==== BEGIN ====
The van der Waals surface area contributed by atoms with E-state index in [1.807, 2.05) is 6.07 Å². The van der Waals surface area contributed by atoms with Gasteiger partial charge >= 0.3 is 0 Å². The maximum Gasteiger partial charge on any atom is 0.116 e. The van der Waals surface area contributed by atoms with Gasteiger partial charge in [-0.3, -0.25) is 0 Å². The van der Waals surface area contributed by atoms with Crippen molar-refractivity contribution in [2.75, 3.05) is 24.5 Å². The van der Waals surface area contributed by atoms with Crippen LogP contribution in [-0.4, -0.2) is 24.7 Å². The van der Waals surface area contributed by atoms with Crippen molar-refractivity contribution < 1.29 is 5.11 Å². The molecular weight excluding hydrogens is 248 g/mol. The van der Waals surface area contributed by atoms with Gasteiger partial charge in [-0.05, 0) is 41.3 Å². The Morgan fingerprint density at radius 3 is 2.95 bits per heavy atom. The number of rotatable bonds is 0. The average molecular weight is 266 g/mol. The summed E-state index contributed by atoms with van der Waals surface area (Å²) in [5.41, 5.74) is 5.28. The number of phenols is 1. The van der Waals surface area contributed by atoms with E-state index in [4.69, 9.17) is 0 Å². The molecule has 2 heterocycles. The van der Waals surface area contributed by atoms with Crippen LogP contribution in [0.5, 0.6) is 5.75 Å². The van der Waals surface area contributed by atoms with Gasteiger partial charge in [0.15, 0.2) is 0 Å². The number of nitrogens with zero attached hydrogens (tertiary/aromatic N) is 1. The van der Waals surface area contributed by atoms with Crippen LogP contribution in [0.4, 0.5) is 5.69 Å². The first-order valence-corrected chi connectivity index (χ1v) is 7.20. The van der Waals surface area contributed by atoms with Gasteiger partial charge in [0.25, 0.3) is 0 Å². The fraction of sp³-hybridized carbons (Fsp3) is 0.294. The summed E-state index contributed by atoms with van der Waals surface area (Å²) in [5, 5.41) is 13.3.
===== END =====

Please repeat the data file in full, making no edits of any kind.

The van der Waals surface area contributed by atoms with E-state index in [1.807, 2.05) is 6.07 Å². The van der Waals surface area contributed by atoms with Gasteiger partial charge >= 0.3 is 0 Å². The maximum Gasteiger partial charge on any atom is 0.116 e. The van der Waals surface area contributed by atoms with Gasteiger partial charge in [-0.3, -0.25) is 0 Å². The van der Waals surface area contributed by atoms with Crippen molar-refractivity contribution in [2.75, 3.05) is 24.5 Å². The van der Waals surface area contributed by atoms with Crippen LogP contribution in [-0.4, -0.2) is 24.7 Å². The van der Waals surface area contributed by atoms with Crippen molar-refractivity contribution < 1.29 is 5.11 Å². The molecular weight excluding hydrogens is 248 g/mol. The van der Waals surface area contributed by atoms with Gasteiger partial charge in [-0.05, 0) is 41.3 Å². The Morgan fingerprint density at radius 3 is 2.95 bits per heavy atom. The number of rotatable bonds is 0. The average molecular weight is 266 g/mol. The summed E-state index contributed by atoms with van der Waals surface area (Å²) in [5.41, 5.74) is 5.28. The number of phenols is 1. The van der Waals surface area contributed by atoms with E-state index in [4.69, 9.17) is 0 Å². The molecule has 2 heterocycles. The van der Waals surface area contributed by atoms with Crippen LogP contribution in [0.5, 0.6) is 5.75 Å². The van der Waals surface area contributed by atoms with Gasteiger partial charge in [0.15, 0.2) is 0 Å². The number of nitrogens with zero attached hydrogens (tertiary/aromatic N) is 1. The van der Waals surface area contributed by atoms with Crippen LogP contribution in [0.4, 0.5) is 5.69 Å². The first-order valence-corrected chi connectivity index (χ1v) is 7.20. The van der Waals surface area contributed by atoms with Gasteiger partial charge in [0.25, 0.3) is 0 Å². The fraction of sp³-hybridized carbons (Fsp3) is 0.294. The summed E-state index contributed by atoms with van der Waals surface area (Å²) in [5, 5.41) is 13.3.